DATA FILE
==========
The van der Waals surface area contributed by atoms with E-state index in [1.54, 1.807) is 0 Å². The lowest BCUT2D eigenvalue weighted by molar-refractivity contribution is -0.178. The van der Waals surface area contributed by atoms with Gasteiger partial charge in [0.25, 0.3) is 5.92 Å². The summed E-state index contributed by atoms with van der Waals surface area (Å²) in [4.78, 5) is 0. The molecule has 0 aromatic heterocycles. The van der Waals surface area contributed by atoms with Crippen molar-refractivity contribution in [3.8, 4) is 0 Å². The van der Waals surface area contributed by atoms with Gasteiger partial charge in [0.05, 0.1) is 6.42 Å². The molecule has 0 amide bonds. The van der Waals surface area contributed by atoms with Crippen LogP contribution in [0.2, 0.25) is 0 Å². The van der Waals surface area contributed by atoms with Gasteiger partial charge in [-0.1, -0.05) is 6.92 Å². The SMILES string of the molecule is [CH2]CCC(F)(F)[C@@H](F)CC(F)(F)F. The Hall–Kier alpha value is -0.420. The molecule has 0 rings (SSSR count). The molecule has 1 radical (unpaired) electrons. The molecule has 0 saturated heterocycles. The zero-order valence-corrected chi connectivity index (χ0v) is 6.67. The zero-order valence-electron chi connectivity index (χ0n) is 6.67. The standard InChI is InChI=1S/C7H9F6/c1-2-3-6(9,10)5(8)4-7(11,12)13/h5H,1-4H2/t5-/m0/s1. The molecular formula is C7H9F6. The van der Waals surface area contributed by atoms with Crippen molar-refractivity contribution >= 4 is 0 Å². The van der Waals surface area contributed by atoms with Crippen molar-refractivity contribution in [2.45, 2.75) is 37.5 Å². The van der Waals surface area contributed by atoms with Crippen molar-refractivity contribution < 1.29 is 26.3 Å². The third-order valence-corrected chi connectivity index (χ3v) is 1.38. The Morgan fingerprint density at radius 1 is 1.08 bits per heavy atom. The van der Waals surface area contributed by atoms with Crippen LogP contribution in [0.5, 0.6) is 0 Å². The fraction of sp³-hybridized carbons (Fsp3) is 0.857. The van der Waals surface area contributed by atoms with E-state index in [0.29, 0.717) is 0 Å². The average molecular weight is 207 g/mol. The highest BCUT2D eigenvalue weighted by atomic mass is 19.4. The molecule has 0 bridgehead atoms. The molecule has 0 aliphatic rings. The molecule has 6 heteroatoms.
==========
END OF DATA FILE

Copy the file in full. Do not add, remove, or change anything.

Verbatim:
The van der Waals surface area contributed by atoms with E-state index in [1.54, 1.807) is 0 Å². The lowest BCUT2D eigenvalue weighted by molar-refractivity contribution is -0.178. The van der Waals surface area contributed by atoms with Gasteiger partial charge in [0.25, 0.3) is 5.92 Å². The summed E-state index contributed by atoms with van der Waals surface area (Å²) in [4.78, 5) is 0. The molecule has 0 aromatic heterocycles. The van der Waals surface area contributed by atoms with Crippen molar-refractivity contribution in [3.8, 4) is 0 Å². The van der Waals surface area contributed by atoms with Gasteiger partial charge in [0.05, 0.1) is 6.42 Å². The molecule has 0 amide bonds. The van der Waals surface area contributed by atoms with Crippen LogP contribution in [0.2, 0.25) is 0 Å². The van der Waals surface area contributed by atoms with Gasteiger partial charge in [-0.1, -0.05) is 6.92 Å². The SMILES string of the molecule is [CH2]CCC(F)(F)[C@@H](F)CC(F)(F)F. The Hall–Kier alpha value is -0.420. The molecule has 0 rings (SSSR count). The molecule has 1 radical (unpaired) electrons. The molecule has 0 saturated heterocycles. The zero-order valence-corrected chi connectivity index (χ0v) is 6.67. The zero-order valence-electron chi connectivity index (χ0n) is 6.67. The standard InChI is InChI=1S/C7H9F6/c1-2-3-6(9,10)5(8)4-7(11,12)13/h5H,1-4H2/t5-/m0/s1. The molecular formula is C7H9F6. The van der Waals surface area contributed by atoms with Crippen molar-refractivity contribution >= 4 is 0 Å². The van der Waals surface area contributed by atoms with Crippen molar-refractivity contribution in [2.45, 2.75) is 37.5 Å². The van der Waals surface area contributed by atoms with Crippen molar-refractivity contribution < 1.29 is 26.3 Å². The third-order valence-corrected chi connectivity index (χ3v) is 1.38. The Morgan fingerprint density at radius 1 is 1.08 bits per heavy atom. The van der Waals surface area contributed by atoms with Crippen LogP contribution in [0.5, 0.6) is 0 Å². The fraction of sp³-hybridized carbons (Fsp3) is 0.857. The van der Waals surface area contributed by atoms with E-state index in [0.29, 0.717) is 0 Å². The average molecular weight is 207 g/mol. The highest BCUT2D eigenvalue weighted by atomic mass is 19.4. The molecule has 0 bridgehead atoms. The molecule has 0 aliphatic rings. The molecule has 6 heteroatoms.